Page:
Before I can quit with writing about the housing element that the City of Santa Monica has sent to the California Department of Housing and Community Development (HCD), I have to visit an extraordinary conversation that took place during the June 15 City Council meeting. That was when council gave planning staff final directions for the housing element before sending it to HCD.
The discussion I’m referring to was extraordinary because in it two councilmembers praised landlords for their role in providing affordable housing. Certainly, I have not observed every City Council hearing during the nearly 30 years I have been following and participating in Santa Monica politics, but I cannot remember anyone praising landlords, as a group or class, from the dais during that time. It seems that after the rent control battles of the ’80s subsided, all political discourse in Santa Monica, even from the pro-business side, devolved into a default mode in which anyone who owned or developed residential property (other than a homeowner) was at best the equivalent of a “kulak” (wealthy peasant) or at worst a predatory capitalist.
The discussion occurred when the councilmembers were discussing Program 3.A in the draft housing element. In the draft presented to the council June 15 Program 3.A said that the City would amend its ordinances to make permanent anti-displacement provisions in the California Housing Crisis Act of 2019 (known as SB 330). SB 330 requires that if a housing developer would in building a new housing development destroy existing rent-controlled or affordable deed-restricted units, the developer would need to replace those units in the new development and rent them to low-income tenants. Under SB 330, these provisions sunset in 2025; Program 3.A would make those requirements permanent in Santa Monica.
The discussion began with Mayor Sue Himmelrich expressing her opinion that not only did she want to make SB 330 permanent, but she wanted to provide that the rents in the newly built, but rent-controlled, apartments would be the old rents, not reset to current market-rate levels. Even better, she wanted the new units to be deed-restricted and made available to low-income tenants. She said this would add “predictability.”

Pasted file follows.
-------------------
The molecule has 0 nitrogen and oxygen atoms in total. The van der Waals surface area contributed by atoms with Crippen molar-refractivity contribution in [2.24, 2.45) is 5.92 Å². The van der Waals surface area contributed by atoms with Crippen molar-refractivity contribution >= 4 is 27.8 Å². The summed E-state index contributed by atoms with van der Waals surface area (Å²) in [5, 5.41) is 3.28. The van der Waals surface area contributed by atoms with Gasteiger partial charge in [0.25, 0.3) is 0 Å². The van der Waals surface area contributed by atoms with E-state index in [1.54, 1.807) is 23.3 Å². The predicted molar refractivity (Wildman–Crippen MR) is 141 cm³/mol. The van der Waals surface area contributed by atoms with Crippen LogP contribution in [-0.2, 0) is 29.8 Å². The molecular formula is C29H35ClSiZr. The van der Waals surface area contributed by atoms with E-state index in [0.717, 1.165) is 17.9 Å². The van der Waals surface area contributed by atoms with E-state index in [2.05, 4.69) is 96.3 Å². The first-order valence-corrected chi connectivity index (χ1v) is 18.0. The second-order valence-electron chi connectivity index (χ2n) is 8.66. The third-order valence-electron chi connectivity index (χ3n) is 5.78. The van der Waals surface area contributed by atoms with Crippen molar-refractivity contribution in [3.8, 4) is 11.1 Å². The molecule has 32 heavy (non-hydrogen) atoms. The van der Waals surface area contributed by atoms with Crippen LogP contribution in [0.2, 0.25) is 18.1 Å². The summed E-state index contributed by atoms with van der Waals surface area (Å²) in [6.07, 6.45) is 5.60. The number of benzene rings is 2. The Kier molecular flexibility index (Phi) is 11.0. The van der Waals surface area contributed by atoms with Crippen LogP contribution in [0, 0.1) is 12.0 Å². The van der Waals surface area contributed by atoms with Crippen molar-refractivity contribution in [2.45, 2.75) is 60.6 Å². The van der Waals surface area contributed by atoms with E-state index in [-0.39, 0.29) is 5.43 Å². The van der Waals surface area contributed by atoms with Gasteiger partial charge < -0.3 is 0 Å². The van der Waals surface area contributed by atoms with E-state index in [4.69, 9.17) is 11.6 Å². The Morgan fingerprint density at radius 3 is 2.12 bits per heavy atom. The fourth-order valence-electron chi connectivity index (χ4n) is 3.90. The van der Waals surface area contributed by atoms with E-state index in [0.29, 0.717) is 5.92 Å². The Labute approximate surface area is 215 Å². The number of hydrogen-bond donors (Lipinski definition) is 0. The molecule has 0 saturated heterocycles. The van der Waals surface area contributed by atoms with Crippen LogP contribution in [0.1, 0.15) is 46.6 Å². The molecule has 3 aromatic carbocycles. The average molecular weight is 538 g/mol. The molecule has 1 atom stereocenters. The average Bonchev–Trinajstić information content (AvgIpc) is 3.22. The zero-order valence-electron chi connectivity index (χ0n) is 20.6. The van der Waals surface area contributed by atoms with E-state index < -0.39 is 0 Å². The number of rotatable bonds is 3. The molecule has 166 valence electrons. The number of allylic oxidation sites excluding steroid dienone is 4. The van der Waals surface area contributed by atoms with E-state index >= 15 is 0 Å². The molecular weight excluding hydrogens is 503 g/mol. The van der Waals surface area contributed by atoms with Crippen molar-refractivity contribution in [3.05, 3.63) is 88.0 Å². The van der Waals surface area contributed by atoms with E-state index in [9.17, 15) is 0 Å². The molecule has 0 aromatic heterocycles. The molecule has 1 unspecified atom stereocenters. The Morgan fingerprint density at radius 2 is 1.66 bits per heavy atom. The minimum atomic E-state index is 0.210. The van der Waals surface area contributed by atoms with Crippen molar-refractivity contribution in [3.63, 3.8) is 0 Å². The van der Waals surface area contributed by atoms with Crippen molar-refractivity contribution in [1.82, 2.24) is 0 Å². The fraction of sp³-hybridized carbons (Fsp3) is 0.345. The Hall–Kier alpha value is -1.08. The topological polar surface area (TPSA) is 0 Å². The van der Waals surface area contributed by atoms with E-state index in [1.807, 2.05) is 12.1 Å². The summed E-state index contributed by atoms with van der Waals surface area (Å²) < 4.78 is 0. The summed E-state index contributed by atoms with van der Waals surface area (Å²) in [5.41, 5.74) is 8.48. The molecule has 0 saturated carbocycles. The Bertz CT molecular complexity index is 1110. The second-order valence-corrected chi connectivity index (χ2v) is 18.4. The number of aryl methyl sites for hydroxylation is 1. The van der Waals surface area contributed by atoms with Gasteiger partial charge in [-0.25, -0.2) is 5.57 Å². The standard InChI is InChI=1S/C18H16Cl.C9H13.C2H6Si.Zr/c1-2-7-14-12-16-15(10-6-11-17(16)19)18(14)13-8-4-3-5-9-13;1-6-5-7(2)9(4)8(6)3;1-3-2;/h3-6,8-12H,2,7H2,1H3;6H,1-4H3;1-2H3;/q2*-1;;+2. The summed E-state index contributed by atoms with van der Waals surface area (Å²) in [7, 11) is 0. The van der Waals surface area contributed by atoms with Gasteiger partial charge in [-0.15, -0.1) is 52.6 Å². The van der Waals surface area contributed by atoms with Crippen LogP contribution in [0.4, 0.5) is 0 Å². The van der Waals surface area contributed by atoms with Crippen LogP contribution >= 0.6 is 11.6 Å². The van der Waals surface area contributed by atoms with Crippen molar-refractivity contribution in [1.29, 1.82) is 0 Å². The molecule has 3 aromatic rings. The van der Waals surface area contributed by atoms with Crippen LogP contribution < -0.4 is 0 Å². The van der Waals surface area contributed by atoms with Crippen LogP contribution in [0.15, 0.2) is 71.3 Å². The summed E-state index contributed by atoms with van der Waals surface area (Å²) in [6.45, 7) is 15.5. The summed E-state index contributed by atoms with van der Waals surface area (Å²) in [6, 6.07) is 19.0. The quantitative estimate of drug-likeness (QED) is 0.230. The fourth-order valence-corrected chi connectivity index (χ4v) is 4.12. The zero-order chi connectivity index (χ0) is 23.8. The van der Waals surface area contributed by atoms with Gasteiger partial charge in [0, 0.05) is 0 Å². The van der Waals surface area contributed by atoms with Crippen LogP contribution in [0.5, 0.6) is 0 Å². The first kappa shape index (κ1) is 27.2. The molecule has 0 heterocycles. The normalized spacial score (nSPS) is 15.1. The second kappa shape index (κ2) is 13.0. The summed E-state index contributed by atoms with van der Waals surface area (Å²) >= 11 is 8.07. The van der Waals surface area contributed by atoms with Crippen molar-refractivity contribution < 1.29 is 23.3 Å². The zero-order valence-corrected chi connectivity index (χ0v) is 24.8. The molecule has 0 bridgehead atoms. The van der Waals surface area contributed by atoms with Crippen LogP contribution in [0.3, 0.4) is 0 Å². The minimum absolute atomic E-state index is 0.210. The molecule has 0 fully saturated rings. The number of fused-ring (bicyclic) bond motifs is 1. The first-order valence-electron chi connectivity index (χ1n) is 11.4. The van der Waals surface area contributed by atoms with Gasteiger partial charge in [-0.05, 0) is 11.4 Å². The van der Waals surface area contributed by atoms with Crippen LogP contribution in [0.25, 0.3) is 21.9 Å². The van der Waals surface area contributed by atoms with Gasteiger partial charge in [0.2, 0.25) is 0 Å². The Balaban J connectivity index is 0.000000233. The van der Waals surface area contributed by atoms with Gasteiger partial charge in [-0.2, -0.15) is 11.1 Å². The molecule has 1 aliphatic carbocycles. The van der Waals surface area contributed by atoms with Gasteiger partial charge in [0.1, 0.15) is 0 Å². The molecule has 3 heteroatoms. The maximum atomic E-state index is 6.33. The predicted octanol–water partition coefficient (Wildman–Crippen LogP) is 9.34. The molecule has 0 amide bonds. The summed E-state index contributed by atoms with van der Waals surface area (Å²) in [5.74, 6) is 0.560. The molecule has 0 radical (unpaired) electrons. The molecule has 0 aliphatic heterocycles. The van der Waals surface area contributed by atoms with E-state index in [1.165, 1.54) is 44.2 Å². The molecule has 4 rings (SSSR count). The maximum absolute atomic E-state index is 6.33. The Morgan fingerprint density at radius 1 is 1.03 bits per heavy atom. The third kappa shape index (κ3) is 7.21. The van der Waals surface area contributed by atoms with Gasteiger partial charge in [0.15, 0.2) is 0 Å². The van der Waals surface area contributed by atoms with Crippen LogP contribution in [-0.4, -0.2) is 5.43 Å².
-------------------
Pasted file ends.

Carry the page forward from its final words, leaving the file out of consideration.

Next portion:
Councilmember Oscar de la Torre, however, had a problem with Program 3.A. He was concerned with its impact on “mom and pop” landlords. He said these apartment owners had been providing affordable housing for many years in the form of rent-controlled apartments. De la Torre said that he would “have a hard time punishing them,” because they had been “doing the right thing for so many years.” He asked if this law wouldn’t “lock them into the same situation where they can’t make any progress for their family.” He said that “government should compensate these people;” he asked, “shouldn’t we have a way where we share that burden?”
De la Torre made it plain that he was only talking about “mom and pop” apartment owners, not corporations that might own “25 buildings,” but still my jaw dropped. As I said before, I cannot remember a member of the Santa Monica City Council expressing sympathy for landlords, big or small, let alone their heirs. Nor one of them making arguments that would make it more economically advantageous to tear down existing apartments—and this from a local figure known for his opposition to the use of the Ellis Act to do precisely that.
Councilmember Phil Brock agreed with de la Torre. He said that the law requiring replacement of rent-controlled units would disincentivize replacement of old housing, and that we would end up with “more rundown apartments.” He used a hypothetical of a 75-year-old building that might ultimately need to be replaced. He said that given the cost of doing so, the replacement could not happen if the new units were rent-controlled or deed-restricted affordable. (Both Brock and de la Torre come from families that own apartments. They did not make announcements at the meeting about this (although Brock referred to his mother as an apartment owner), but I expect that everyone on the (virtual) dais was aware of it.)